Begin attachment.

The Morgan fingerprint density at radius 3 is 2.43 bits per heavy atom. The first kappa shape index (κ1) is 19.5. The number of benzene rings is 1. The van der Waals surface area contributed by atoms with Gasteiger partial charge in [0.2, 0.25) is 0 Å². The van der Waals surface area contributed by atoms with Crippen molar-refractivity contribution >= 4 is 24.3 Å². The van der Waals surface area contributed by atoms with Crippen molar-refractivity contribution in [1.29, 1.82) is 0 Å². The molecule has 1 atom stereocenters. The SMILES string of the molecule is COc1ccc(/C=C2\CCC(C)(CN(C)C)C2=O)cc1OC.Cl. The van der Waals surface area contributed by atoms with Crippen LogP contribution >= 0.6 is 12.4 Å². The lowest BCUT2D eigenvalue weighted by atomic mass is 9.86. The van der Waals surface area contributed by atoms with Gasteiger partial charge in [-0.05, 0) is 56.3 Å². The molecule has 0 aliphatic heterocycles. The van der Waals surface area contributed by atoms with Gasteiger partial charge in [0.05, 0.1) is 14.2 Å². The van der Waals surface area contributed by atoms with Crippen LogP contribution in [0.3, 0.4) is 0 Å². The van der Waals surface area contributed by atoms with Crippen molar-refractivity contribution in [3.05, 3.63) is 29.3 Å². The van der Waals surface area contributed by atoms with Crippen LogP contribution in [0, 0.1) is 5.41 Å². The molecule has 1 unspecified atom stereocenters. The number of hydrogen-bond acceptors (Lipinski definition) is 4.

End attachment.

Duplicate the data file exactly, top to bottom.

The Morgan fingerprint density at radius 3 is 2.43 bits per heavy atom. The first kappa shape index (κ1) is 19.5. The number of benzene rings is 1. The van der Waals surface area contributed by atoms with Gasteiger partial charge in [0.2, 0.25) is 0 Å². The van der Waals surface area contributed by atoms with Crippen molar-refractivity contribution >= 4 is 24.3 Å². The van der Waals surface area contributed by atoms with Crippen molar-refractivity contribution in [1.29, 1.82) is 0 Å². The molecule has 1 atom stereocenters. The SMILES string of the molecule is COc1ccc(/C=C2\CCC(C)(CN(C)C)C2=O)cc1OC.Cl. The van der Waals surface area contributed by atoms with Crippen LogP contribution >= 0.6 is 12.4 Å². The lowest BCUT2D eigenvalue weighted by atomic mass is 9.86. The van der Waals surface area contributed by atoms with Gasteiger partial charge in [-0.05, 0) is 56.3 Å². The molecule has 0 aliphatic heterocycles. The van der Waals surface area contributed by atoms with Gasteiger partial charge in [0.05, 0.1) is 14.2 Å². The van der Waals surface area contributed by atoms with Crippen LogP contribution in [0.3, 0.4) is 0 Å². The van der Waals surface area contributed by atoms with Crippen molar-refractivity contribution in [3.05, 3.63) is 29.3 Å². The van der Waals surface area contributed by atoms with Crippen LogP contribution in [0, 0.1) is 5.41 Å². The molecule has 1 unspecified atom stereocenters. The number of hydrogen-bond acceptors (Lipinski definition) is 4.